-Suppose you posed your character by raising a leg and tweaked the mesh of the hips. If you add only the "Leg" bone to the "Influencing Bones" list, the algorithm will try to move the vertices to their target position using just this bone's influence. However, since the 'Hip' and 'Spine' bones also influenced these vertices previously, their weights will be altered due to the normalization process, potentially leading to unsatisfactory results as the algorithm has limited influence to work with.

    -Conversely, if you add both "Leg" and "Hip" bones to the list, the algorithm has more flexibility. It primarily adjusts the weights between 'Hip' and 'Leg', while also appropriately modifying the 'Spine' bone's weights through normalization. This approach generally yields better results.

To visually demonstrate the concepts explained in our practical example about hip deformation adjustment, I conducted two tests. In the first test, I fixed the hip deformations using only the 'Leg.L' bone in the "Influencing Bones" list. In the second test, I used both 'Leg.L' and 'Hips' bones for the adjustment. Observe how these choices impacted the deformations of the 'Spine' bone. It's important to note that I didn't directly modify the 'Spine' bone at all; its changes are a side effect of our tests. Additionally, both tests were performed right after parenting the object with the default Automatic Weights in Blender.

Understanding this process will help you make more informed decisions when using the Weight Shaper addon, leading to more accurate and satisfying outcomes.

Algorithm Settings

Learning Rate

The Learning Rate is a critical parameter in the weight optimization process that determines the size of the steps taken towards the minimum error during the optimization. In essence, it controls how quickly or slowly the algorithm adjusts the weights of the vertices.

From the provided tests, we can observe that:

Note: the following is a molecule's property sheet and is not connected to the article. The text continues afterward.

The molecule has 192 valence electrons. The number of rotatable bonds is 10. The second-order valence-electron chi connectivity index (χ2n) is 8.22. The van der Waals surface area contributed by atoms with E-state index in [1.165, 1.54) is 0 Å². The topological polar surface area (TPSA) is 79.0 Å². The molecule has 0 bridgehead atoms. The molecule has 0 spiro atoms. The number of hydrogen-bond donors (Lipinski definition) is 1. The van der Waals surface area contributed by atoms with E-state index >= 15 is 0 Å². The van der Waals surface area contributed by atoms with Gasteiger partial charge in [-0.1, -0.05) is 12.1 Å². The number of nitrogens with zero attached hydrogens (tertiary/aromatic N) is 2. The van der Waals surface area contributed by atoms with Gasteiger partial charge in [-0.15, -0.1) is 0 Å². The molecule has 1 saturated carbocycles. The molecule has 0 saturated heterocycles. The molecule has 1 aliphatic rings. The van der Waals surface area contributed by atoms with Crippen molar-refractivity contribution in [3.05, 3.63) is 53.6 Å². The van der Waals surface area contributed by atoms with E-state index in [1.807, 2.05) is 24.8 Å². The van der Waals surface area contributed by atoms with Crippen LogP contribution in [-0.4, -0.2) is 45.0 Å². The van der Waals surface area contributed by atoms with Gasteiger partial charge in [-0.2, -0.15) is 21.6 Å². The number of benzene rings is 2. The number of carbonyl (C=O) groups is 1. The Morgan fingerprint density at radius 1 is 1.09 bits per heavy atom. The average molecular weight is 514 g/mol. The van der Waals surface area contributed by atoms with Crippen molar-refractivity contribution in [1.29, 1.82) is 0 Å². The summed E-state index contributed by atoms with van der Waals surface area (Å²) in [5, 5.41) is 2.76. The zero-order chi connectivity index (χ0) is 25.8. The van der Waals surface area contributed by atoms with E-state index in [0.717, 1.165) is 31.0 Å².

A lower learning rate (e.g., 0.1) causes the algorithm to adjust weights gradually, potentially requiring more iterations to converge, but it's more precise.

An intermediate learning rate (e.g., 0.3) strikes a balance between convergence speed and stability, making it a suitable default choice.

A higher learning rate (e.g., 0.5) leads to faster convergence but can overshoot the minimum, leading to less accurate or unstable results. 

In the attached screenshots of the learning rate tests, we can visualize the impact of different learning rates on the convergence of the algorithm. The x-axis represents the number of iterations, and the y-axis shows the vertex position differences. The dotted line marks the convergence threshold, indicating the point where changes are sufficiently small for the algorithm to stop. Selecting the right learning rate depends on the complexity of the mesh and the user’s need for precision versus speed.

Converence Threshold

The Convergence Threshold represents the minimum acceptable change in vertex positions between iterations of the optimization process. A smaller threshold means the algorithm will run more iterations to achieve finer adjustments, potentially leading to more precise weight painting but also taking more time. A higher threshold could lead to quicker results, but with less precision in the adjustments. It's a balance between accuracy and computational efficiency. For most users, a default value of 0.0001 strikes a good balance, stopping the process once changes are imperceptibly small, ensuring a smooth outcome without excessive computation.


The 'Iterations' parameter determines how many times the algorithm will run to adjust the weights of your mesh based on the changes you've made. More iterations allow for a finer tuning of weights but will increase the processing time. If you're working on a complex model with many vertices, consider using a lower number of iterations to maintain performance and run the algorithm in multiple passes. This iterative approach gives you control over the optimization process without significantly slowing down your workflow.

Sales 300+
Customer Ratings 7
Average Rating
Published 6 months ago
Blender Version 4.1, 4.0, 3.6
License GPL